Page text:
Foster mom Jennifer in Indiana took in a batch of six “Nuts” on behalf of Hamilton County Humane Society. At six weeks old, they would only need a short time in foster care, but they were spicy and fearful of humans. Thus, they needed socialization before they could find forever homes.
Although fearful, the Nuts were having a great time when Jennifer wasn’t watching, as she saw through a Petcube cam. After a time to adjust to their new home, she would begin “pushing them out of their comfort zone” to become used to being around people.
“This group is definitely a lot spicier than my last two groups,” she said. “They aren’t food motivated yet, but I’m hoping that will change. I’m going to start pushing them out of their comfort zone this weekend, which means a lot of purritos and patting! They are completely carefree when I’m being still/quiet and am not in their space. Hopefully it won’t be too long before they are like that all the time!”
Although these kittens were spicy, she was confident they would warm up to being around people.
“They do not like it when I come into the room. Soon they will not like it when I leave,” she said.
Tough Nuts to Crack
By playing with toys on a long thin string, the “cat dancer,” the kittens became braver so long as the foster mom kept her hands away, If they saw her hands, they would hiss and run.
“They still have a long way to go. They will hiss and retract away even if I just slowly hold my hand out towards them. They are going to be tough nuts to crack, so I decided to do a nut theme for their names!”
The First Nut to Crack
If the kittens could, they would stay far away, looking cautiously at Jennifer. However, when one kitten was brave, the others soon learned to be brave too.
Wally, the biggest nut, was also the bravest, and Jennifer suspected he would be the first nut to crack, which turned out to be correct. His brother Macadamia with beautiful mackerel stripes, was also among the bravest of the group. So, they taught their siblings that it was all ok.
“Meet Walnut, aka Wally! 🥜 Wally is the biggest of the litter and is going to be one of the first to crack. He LOVES toys and plays hard. He’s like a little bulldozer when he’s playing and will plow through anything in his way, including his siblings! 😹 He’s so much fun to watch,” shared Jennifer.
The other nuts included Pistachio and Hazelnut, both marbled with beautiful markings. These two were partners in crime and escape artists, turning up in unusual places together, like in front of the microwave.
Then, there was the most fearful kitten, Almond, the slimmest girl. She and Hazelnut, her sister, were slower to warm up to their foster mom.
“The girls… Hazelnut and Almond. 💖”
Cashew had the lightest fur, “the prettiest face,” and a long bushy tail.
This kitten had a knack for taking so many cute pictures.
“Can you even stand how cute Cashew is? ”
Along with using toys to socialize the kittens, Jennifer deployed two nutcrackers in her arsenal -resident foster cats Bodie and Bear. Right away, Cashew warmed up to the older cats, and by taking cues from them, he started to lose his tough shell. Then, hopefully, the others would follow. Like people, kittens learn valuable things from their elders.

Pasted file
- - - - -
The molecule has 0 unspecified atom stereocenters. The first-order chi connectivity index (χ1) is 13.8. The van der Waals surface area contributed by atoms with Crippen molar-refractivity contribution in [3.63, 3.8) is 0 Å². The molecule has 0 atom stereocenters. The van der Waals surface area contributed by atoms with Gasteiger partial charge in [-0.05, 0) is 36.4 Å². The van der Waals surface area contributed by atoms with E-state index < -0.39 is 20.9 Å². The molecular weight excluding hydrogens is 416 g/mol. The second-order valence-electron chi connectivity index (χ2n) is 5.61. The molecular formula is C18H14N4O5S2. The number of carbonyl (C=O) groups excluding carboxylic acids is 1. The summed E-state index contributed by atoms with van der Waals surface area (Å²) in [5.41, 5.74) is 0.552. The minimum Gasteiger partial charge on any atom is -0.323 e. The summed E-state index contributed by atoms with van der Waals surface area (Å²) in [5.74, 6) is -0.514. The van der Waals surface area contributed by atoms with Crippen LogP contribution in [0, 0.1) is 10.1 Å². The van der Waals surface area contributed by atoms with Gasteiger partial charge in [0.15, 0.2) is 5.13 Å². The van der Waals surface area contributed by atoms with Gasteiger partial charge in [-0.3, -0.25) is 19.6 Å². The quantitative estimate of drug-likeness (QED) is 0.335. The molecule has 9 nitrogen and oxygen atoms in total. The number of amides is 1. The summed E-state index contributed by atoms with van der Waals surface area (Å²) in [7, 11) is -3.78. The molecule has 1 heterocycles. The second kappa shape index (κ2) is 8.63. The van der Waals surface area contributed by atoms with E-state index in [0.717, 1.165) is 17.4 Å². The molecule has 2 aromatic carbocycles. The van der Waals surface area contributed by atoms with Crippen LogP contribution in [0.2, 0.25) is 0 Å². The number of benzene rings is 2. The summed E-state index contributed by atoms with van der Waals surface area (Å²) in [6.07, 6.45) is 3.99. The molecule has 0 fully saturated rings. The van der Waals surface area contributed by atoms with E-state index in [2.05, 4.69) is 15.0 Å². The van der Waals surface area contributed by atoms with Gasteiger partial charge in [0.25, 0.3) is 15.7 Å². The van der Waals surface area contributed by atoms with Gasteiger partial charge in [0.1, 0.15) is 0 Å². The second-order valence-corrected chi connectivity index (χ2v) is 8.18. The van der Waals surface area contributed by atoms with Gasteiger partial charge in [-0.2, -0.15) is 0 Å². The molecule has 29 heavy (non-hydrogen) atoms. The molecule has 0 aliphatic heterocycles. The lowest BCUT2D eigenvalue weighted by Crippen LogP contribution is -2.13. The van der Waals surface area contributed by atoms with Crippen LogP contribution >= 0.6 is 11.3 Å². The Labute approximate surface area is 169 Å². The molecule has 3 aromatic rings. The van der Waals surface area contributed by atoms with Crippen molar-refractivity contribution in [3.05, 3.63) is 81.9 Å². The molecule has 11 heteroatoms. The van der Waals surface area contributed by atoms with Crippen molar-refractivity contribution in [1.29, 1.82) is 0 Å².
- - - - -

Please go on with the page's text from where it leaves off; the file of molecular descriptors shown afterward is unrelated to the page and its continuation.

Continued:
“Papa Bear and the gang. 🤗”
“Bodie and Mac! 😻”
Together, Bodie and Bear helped Cashew loosen up his shell.
“Cashew made a lot of progress today! I think Bodie and Bear really encouraged him to come out of his shell. When he was loving on them, he let me start petting him. He seems to enjoy head and back scritches and even let me pick him up. He still gets nervous and will shy away if I approach too quickly, but given that he would run away if I barely touched him before, this is a huge improvement! Good job, Cashy! 🥰”
Next, Hazelnut cracked, allowing mom to pet her while distracted by a toy. However, Pistachio earned the nickname Hisstachio, remaining standoffish if he saw Jennifer coming. And Almond proved to have the hardest shell of all, resisting interaction.
Nevertheless, with patience, determination, cat dancer toys, the older cats, and soft blankets, the last of the nuts finally cracked. Surprisingly, even Almond started hanging out on her foster mom’s lap.
The Nuts Leave the Nest
In late September, the Nuts were ready for their big day: vaccinations and spay/neuter. Then, they would be ready for new homes at Hamilton Humane Society. Although their foster mom cracked their hard shells, they would still need patience.
“While they’ve all come a long way over the past month, some of them will need patient adopters who will continue to work with them on socialization and go slowly with them while they acclimate to their new home and new humans,” she said.
Cashew and the nuts waved goodbye to foster care.
Soon, Cashew and Hazelnut found a home together. Next, Pistachio and Macadamia found homes, followed by Walnut and even once shy Almond.
It’s hard to say goodbye, but soon, Jennifer would welcome “new kittens on the block” again, Mama Fern and her Evergreens. For more, you can follow New Kittens on the Block on Instagram. Those in Hamilton County, Indiana, can follow the Humane Society here.